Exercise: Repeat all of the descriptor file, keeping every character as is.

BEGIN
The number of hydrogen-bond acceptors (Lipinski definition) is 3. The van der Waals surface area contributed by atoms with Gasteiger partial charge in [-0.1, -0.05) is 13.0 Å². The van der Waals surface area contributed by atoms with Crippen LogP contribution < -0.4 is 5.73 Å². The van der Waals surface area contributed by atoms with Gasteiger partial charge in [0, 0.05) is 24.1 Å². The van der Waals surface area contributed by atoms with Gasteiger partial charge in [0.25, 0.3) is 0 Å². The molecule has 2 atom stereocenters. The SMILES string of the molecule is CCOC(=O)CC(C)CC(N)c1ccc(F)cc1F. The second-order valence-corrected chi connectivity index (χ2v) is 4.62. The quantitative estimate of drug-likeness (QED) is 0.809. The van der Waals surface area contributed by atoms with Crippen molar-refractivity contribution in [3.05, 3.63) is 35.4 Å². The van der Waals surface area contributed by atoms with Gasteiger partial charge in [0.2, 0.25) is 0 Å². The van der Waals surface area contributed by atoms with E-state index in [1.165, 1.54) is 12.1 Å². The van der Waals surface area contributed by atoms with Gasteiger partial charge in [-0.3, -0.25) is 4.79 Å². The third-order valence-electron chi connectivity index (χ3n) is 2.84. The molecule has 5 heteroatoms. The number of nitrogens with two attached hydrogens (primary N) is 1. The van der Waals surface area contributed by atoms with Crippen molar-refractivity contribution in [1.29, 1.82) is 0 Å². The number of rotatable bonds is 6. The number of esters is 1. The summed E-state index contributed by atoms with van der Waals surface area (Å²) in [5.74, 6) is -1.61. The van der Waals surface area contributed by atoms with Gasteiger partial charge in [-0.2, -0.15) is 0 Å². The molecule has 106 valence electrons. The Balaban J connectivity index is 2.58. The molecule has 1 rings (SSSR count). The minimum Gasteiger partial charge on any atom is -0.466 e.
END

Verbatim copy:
The number of hydrogen-bond acceptors (Lipinski definition) is 3. The van der Waals surface area contributed by atoms with Gasteiger partial charge in [-0.1, -0.05) is 13.0 Å². The van der Waals surface area contributed by atoms with Crippen LogP contribution < -0.4 is 5.73 Å². The van der Waals surface area contributed by atoms with Gasteiger partial charge in [0, 0.05) is 24.1 Å². The van der Waals surface area contributed by atoms with Gasteiger partial charge in [0.25, 0.3) is 0 Å². The molecule has 2 atom stereocenters. The SMILES string of the molecule is CCOC(=O)CC(C)CC(N)c1ccc(F)cc1F. The second-order valence-corrected chi connectivity index (χ2v) is 4.62. The quantitative estimate of drug-likeness (QED) is 0.809. The van der Waals surface area contributed by atoms with Crippen molar-refractivity contribution in [3.05, 3.63) is 35.4 Å². The van der Waals surface area contributed by atoms with Gasteiger partial charge in [0.2, 0.25) is 0 Å². The van der Waals surface area contributed by atoms with E-state index in [1.165, 1.54) is 12.1 Å². The van der Waals surface area contributed by atoms with Gasteiger partial charge in [-0.3, -0.25) is 4.79 Å². The third-order valence-electron chi connectivity index (χ3n) is 2.84. The molecule has 5 heteroatoms. The number of nitrogens with two attached hydrogens (primary N) is 1. The van der Waals surface area contributed by atoms with Crippen molar-refractivity contribution in [1.29, 1.82) is 0 Å². The number of rotatable bonds is 6. The number of esters is 1. The summed E-state index contributed by atoms with van der Waals surface area (Å²) in [5.74, 6) is -1.61. The van der Waals surface area contributed by atoms with Gasteiger partial charge in [-0.2, -0.15) is 0 Å². The molecule has 106 valence electrons. The Balaban J connectivity index is 2.58. The molecule has 1 rings (SSSR count). The minimum Gasteiger partial charge on any atom is -0.466 e.